Doctor O'ConnorThe UVA Emergency Department’s Dr. O’Conner, MD, MPH, shares tactics for broaching the topic of opioids with friends and family.

Start with an Ice Breaker

An icebreaker is something that is done or said to get through the first difficulties in starting a conversation or discussion. Icebreakers get people talking, lessen inhibitions, and breaks an awkward silence. Icebreakers are especially useful in starting conversations around difficult or painful topics, such as opioid addiction.

Raise your hand if…

I was recently at a conference where one of the speakers planned to talk about the opioid crisis. To break the ice, the speaker asked those who have a good friend or family member suffering from chronic pain to please raise their hand. About one-third of the hands went up. He then asked those who have a good friend or family member who abuses opioids to please raise their hand. About one-half of the hands went up. He then asked those who knew someone who died from an opioid overdose to please raise their hand. Again, about one-half of the hands went up.

When he asked a group of high school seniors the same question, every hand in the room went up. Every hand. Every high school senior in the room knew someone who had died of an overdose! While we may be reluctant to talk about how this affects us personally, the fact that every student in the room was affected by the problem shows its ubiquity and devastation.

Prescription Experience and Usage

My icebreaker is to ask people if they have ever been prescribed an opioid. This would be common after procedures such as wisdom tooth extraction, or after an injury. If they say yes (most do), I then ask if the drug worked. Most people tell me they took one or two doses and stopped because it made them feel terrible.

Be Aware of Proper Dosage and Pill Disposal

Prescriptions are commonly written for 30 pills which may leave 28 unaccounted for. Few can recall what happened to the remaining pills. Thinking back to the group of high school seniors, it is likely that these pills found their way into the hands of someone with an opioid use disorder, and the pills weren’t even missed.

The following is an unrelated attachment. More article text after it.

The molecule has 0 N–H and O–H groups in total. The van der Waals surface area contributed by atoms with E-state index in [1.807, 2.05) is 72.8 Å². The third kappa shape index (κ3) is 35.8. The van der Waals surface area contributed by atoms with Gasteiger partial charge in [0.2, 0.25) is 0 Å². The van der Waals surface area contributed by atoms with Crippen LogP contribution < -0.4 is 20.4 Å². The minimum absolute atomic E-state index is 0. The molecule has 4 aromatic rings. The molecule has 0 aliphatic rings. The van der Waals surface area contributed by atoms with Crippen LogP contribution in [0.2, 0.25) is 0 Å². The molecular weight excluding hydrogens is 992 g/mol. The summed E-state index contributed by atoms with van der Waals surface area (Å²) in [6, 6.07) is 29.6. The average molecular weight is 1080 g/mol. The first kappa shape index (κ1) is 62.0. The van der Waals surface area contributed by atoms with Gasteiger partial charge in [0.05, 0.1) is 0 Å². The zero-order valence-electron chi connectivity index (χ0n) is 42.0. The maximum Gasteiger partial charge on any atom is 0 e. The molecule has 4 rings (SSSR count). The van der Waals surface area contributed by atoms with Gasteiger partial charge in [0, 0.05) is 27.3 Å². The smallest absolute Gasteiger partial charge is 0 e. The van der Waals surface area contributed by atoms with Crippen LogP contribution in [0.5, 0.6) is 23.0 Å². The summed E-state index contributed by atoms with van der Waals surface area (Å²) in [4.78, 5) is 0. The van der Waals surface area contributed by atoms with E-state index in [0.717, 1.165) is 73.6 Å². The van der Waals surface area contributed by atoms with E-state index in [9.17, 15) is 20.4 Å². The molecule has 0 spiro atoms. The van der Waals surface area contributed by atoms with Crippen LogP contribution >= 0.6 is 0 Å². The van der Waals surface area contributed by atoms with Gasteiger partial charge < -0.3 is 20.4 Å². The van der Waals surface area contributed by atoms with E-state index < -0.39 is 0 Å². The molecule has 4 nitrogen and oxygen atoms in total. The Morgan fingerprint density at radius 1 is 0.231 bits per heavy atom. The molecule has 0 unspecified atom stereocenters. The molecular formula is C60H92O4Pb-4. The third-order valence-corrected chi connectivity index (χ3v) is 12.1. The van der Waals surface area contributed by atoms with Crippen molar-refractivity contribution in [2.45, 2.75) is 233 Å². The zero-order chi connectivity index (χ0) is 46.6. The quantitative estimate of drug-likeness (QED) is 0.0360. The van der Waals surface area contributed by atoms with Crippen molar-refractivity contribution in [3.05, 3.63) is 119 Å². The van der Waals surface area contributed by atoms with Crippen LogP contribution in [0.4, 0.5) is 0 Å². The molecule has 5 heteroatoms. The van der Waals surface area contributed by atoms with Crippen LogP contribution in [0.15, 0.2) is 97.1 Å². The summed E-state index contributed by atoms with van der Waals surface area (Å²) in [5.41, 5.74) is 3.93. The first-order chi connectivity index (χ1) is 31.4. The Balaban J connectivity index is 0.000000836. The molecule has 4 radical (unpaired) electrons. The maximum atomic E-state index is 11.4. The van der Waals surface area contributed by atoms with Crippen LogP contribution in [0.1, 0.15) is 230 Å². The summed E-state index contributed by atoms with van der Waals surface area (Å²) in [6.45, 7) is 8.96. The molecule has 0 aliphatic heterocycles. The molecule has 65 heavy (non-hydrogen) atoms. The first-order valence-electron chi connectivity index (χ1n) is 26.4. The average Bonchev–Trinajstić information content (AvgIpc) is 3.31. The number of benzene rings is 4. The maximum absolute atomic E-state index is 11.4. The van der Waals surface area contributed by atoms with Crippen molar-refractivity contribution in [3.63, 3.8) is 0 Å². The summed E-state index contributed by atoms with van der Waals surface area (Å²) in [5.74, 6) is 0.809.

In my own practice, I limit the number of doses that are prescribed to about 10 or 15 doses – enough for the first several days. This accomplishes several goals. The patient has enough doses of pain medications to treat their pain during the acute phase following initial treatment. It also encourages them to follow-up with another specialist in the event that pain persists beyond the initial several days. Persistent pain may indicate the need for additional treatment or may be a symptom of serious complications. Limiting the number also encourages the treatment team to find effective alternatives in pain management.

Safely dispose of opioid prescriptions and unused medications in the medications receptacle at UVA Pharmacy or other approved site.

Have A Candid Conversation

In order to confront the opioid crisis, it is imperative that each of us be aware of how the problem could affect us personally. The following are some recommendations for addressing this problem with friends and family.

  • Keep track of all prescriptions that come into your home.
  • Take medications only as directed.
  • Try non-opioid methods of pain control in consultation with your physician.
  • Dispose all unused medications when they are no longer needed.
  • Monitor use by family members who are prescribed opioids.

Break the ice and have candid conversations with friends and family members. Misuse of opioids is not a rare occurrence, and by maintaining caution and vigilance, we can save a life.

If you are seeking treatment for yourself or someone else, contact Region Ten at 434-972-1800 or if someone is in immediate danger, call 911 for emergency services. The Blue Ridge Poison Center, located at the UVA Health System and staffed by Emergency Medicine personnel, can answer questions regarding medication mistakes and the consumption of other substances–the center can be reached at 1-800-222-1222.